The first time you loot a shopping center in Bloc by Bloc—”The Insurrection Game”—you’ll leave the streets covered in mutinous graffiti. The second time through, you’ll set the buildings ablaze and salt the earth. (Don’t worry, it’s not a huge loss, considering the landmarks on the board include a garment sweatshop, an underfunded junior college, and an immigrant detention center.) You can spend dice to fend off the police on your tail, but the armored, militarized SUVs are far tougher. For that, you’re best off lighting up one of the molotov cocktail cards to clear a path. You win if you engineer the revolution, and lead the citizenry of this occupied, carceral state into a glorious new self-actualized destiny. You fail if you’re rounded up by shocktroopers and left to rot in subterranean jail cells.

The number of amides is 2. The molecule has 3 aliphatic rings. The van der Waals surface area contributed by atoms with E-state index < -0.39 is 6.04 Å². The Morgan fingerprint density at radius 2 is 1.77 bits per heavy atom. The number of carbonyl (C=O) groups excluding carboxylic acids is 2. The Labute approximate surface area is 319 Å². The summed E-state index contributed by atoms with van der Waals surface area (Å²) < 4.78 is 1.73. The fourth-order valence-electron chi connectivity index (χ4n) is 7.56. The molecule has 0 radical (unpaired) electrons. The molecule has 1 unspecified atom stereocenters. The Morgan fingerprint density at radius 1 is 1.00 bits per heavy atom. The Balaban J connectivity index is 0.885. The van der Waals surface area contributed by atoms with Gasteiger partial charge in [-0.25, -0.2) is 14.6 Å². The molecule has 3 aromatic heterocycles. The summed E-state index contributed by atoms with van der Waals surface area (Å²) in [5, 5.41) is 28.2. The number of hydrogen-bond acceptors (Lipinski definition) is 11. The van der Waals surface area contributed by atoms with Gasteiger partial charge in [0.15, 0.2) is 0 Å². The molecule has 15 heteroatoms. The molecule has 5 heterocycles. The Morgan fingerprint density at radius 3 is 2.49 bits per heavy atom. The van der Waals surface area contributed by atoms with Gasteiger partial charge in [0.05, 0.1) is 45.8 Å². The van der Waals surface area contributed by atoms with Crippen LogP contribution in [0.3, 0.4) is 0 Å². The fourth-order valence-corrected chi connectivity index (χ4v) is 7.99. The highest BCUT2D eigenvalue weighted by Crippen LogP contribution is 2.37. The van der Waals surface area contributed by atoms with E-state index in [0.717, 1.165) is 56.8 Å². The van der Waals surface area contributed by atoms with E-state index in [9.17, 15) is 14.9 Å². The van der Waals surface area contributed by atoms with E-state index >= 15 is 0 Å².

Nominally, Bloc by Bloc is a board game. It’s design can be slotted alongside the other major names of our current tabletop renaissance—namely Pandemic and Dead of Winter—where players work together to stymie an airborne megavirus, or a colony of zombies. However T.L Simons, the 35-year old author of the game, sees himself as a bit of an insurgent. Board games are traditionally regarded as apolitical texts, and are presented to customers without a point of view. (Nobody is demanding to see the Monopoly Man’s tax returns.) But in Bloc by Bloc, victory can only be achieved through liberty, and liberty can only be achieved through violence.